As groups like Organized Konfusion
[click to read],
Brand Nubian [click to read] and A
Tribe Called Quest

[click to read]
motion to reunite and make new music, Hip Hop must remember that De La
has never broken up – even hinted to it, never pursued solo
interests and never damaged the brand that has worked for them for 20
years. Hip Hop’s hippies no more, the three gentlemen from Long Island
made it cool to be conscious, just as much as they influenced inside
slang, mosaic sampling and in doing so, released three truly classic
albums, with four more year-end-toppers to boot. Forever independent,
De La Soul teamed with Nike to release Are You In?, the latest in a
series of workout-minded original bodies of work, sold digitally to
promote the Oregon-based athletic brand, and their various De La
collaborations. As expected, the release is up-tempo, and the beats
tailor towards Freestyle and Electronic more than Jazz or Soul. Like
that or not, the lyrics remain razor sharp, and this digital-only
release is more worth of CD distribution than most of what’s been sold

For the group that released the first
“three-sided single,” it’s not totally out of the norm that this
44-minute mix has no tracklisting. A non-stop mix, Are You In? does
progress thematically, as a workout tape, with an opener, the Raheem
-assisted “Good Morning,” to the constant “pick up the pace”
ad-libs from the guys through, clear to the bouncy “Victory Lap.” The
latter track begins with guitar chops, and Miami Bass percussion,
driven by Rap-referencing tracks that touch on everything from Tupac
and Biggie to Run-DMC. Pos powerfully says, “We ain’t the newest/Far
from the latest/Never ever get called the greatest/Yet we the
” The words say a lot about De La‘s self-awareness, and the
group’s ability to revert back to the days of making crystal clear
sense on sillier, party beats. Another record, “Shout,” is reminiscent
of Talib Kweli and Jean Grae‘s “Say Something,” for it’s prodding of
confrontation. The quirky beat sounds as if it was crafted in Madlib‘s
kitchen, for it’s quick fades and obscure, isolated samples. Here, De
makes the records they’ve pushed to the front-line in the last
decade, more aggressive, not asking for respect, but rather assuming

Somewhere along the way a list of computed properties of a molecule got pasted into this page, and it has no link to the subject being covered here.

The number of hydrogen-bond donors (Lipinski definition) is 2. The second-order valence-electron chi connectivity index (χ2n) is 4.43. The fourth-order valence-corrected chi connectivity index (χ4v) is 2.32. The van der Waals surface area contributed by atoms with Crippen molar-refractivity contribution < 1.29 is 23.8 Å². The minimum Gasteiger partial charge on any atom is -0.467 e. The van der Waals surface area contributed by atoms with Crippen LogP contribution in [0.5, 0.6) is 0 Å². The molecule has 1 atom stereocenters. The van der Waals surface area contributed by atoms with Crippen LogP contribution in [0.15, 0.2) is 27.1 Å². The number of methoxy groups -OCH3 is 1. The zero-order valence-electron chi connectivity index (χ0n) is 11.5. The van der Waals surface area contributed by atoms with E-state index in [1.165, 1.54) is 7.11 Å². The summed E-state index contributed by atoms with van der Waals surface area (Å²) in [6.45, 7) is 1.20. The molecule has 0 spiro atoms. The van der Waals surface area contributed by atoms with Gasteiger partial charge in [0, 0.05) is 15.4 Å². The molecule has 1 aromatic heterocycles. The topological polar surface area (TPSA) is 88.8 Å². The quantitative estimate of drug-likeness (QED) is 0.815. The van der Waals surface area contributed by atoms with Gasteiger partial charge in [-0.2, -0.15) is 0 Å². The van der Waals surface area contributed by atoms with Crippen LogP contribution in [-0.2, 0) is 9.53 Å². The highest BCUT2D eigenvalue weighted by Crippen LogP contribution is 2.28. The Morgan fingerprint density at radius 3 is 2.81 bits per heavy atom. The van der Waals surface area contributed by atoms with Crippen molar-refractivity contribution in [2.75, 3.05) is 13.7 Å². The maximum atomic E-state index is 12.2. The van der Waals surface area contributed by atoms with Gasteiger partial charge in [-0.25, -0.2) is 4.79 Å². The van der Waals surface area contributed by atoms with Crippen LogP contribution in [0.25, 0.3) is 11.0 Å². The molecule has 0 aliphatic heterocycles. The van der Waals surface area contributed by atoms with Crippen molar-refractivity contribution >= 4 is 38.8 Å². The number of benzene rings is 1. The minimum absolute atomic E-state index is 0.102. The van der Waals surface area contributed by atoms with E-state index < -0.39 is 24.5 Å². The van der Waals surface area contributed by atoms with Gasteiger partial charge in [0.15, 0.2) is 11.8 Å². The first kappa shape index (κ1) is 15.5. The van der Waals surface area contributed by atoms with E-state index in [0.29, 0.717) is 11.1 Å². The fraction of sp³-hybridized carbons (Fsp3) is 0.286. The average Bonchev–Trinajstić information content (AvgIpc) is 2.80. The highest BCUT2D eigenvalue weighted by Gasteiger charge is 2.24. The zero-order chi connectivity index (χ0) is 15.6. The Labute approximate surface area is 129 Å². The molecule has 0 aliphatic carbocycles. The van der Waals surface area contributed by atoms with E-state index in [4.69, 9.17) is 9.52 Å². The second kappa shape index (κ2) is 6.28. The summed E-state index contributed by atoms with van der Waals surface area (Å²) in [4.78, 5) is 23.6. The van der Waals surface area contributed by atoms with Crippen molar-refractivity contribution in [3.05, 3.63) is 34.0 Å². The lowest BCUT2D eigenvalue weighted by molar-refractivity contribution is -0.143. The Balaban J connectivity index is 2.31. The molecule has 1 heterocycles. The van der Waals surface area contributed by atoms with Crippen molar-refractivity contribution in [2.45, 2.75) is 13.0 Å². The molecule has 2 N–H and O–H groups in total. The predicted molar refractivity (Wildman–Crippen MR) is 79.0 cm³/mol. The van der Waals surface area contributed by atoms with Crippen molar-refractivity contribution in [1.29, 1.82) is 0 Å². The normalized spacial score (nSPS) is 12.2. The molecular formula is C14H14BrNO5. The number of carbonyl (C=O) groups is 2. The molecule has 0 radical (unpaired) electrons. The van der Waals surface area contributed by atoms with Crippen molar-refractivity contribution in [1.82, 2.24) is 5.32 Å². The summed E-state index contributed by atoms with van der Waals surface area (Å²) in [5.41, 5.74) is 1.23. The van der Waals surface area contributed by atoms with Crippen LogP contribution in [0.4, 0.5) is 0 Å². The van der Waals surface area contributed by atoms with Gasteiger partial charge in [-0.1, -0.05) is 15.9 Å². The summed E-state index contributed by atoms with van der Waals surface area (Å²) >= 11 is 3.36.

With the purpose of running and athletics in mind, De La
takes tempos akin to their Native Tongue brethren The Jungle
‘ seminal first two albums. While the samples aren’t as overt,
Pos and Trugoy classically reference cadences and bars from everybody
from N.W.A.’s [click to read] “100 Miles And Runnin'” to Ultramagnetic MC‘s [click to read] “Ease
Back,” to Stetsasonic‘s “Go Stetsa”, as they cut through their fluid
lectures, interpolating lyrics similar to how Maseo and Prince Paul
once sampled beats. The Pop vocals and recurring use of guitar may
challenge the more Soulful workings that De La unveiled with The Grind
[click to read] and AOI releases.
Production outfit Flosstradamus isn’t Prince Paul, or Maseo, or J
, but the Chicago-based deejay duo sprinkles in some polished,
2010 club hipsterism that pushes Amityville’s greatest nicely against
the Kid Cudi, Cool Kids and Wale [click to read] audiences, never losing an ounce of
wisdom or seasoned style.

Like 2006’s The Mission: Impossible
mixtape, De La Soul doesn’t present this as an album, nor do fans
want them to. As a retail mixtape, this work may hint at De La‘s latest
progressions, going into their third decade, but it’s also to be
assumed that Flosstradamus won’t be fully at the helm for the next
studio album. Regardless, Nike makes Hip Hop more fun than most labels
this year, as this work meets the quality standard that’s been going on
since the D.A.I.S.Y. Age. Leave your rollerskates at home for this one,
and put on your Air Maxes, however, it’s still a damn good jam.